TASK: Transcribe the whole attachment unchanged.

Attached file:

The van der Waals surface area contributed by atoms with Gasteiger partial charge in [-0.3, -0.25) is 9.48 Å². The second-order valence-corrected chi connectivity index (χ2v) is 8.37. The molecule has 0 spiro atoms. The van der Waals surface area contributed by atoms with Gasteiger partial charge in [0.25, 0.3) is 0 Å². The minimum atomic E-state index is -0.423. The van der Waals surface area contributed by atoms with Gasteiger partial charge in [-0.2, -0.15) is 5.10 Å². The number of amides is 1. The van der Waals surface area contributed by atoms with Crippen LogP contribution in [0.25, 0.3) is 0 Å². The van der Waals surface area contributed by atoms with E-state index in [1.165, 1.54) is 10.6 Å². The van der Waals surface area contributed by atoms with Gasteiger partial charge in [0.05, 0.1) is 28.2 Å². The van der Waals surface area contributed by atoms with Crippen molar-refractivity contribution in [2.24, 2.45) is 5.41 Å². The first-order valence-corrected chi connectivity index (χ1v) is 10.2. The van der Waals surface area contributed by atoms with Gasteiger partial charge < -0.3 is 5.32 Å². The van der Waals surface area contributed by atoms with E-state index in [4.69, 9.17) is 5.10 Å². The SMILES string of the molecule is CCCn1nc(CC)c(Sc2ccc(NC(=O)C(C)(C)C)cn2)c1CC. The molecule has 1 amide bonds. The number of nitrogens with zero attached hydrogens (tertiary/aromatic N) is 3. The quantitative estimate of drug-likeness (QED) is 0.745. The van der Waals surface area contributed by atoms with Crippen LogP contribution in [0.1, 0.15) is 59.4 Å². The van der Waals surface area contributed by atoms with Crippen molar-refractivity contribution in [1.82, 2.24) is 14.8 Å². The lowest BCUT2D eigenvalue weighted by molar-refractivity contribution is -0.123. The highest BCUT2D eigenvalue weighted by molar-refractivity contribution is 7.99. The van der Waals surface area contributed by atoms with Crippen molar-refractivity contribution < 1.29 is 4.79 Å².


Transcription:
The van der Waals surface area contributed by atoms with Gasteiger partial charge in [-0.3, -0.25) is 9.48 Å². The second-order valence-corrected chi connectivity index (χ2v) is 8.37. The molecule has 0 spiro atoms. The van der Waals surface area contributed by atoms with Gasteiger partial charge in [0.25, 0.3) is 0 Å². The minimum atomic E-state index is -0.423. The van der Waals surface area contributed by atoms with Gasteiger partial charge in [-0.2, -0.15) is 5.10 Å². The number of amides is 1. The van der Waals surface area contributed by atoms with Crippen LogP contribution in [0.25, 0.3) is 0 Å². The van der Waals surface area contributed by atoms with E-state index in [1.165, 1.54) is 10.6 Å². The van der Waals surface area contributed by atoms with Gasteiger partial charge in [0.05, 0.1) is 28.2 Å². The van der Waals surface area contributed by atoms with Crippen molar-refractivity contribution in [2.24, 2.45) is 5.41 Å². The first-order valence-corrected chi connectivity index (χ1v) is 10.2. The van der Waals surface area contributed by atoms with Gasteiger partial charge < -0.3 is 5.32 Å². The van der Waals surface area contributed by atoms with E-state index in [4.69, 9.17) is 5.10 Å². The SMILES string of the molecule is CCCn1nc(CC)c(Sc2ccc(NC(=O)C(C)(C)C)cn2)c1CC. The molecule has 1 amide bonds. The number of nitrogens with zero attached hydrogens (tertiary/aromatic N) is 3. The quantitative estimate of drug-likeness (QED) is 0.745. The van der Waals surface area contributed by atoms with Crippen LogP contribution in [0.1, 0.15) is 59.4 Å². The van der Waals surface area contributed by atoms with Crippen molar-refractivity contribution in [1.82, 2.24) is 14.8 Å². The lowest BCUT2D eigenvalue weighted by molar-refractivity contribution is -0.123. The highest BCUT2D eigenvalue weighted by molar-refractivity contribution is 7.99. The van der Waals surface area contributed by atoms with Crippen molar-refractivity contribution < 1.29 is 4.79 Å².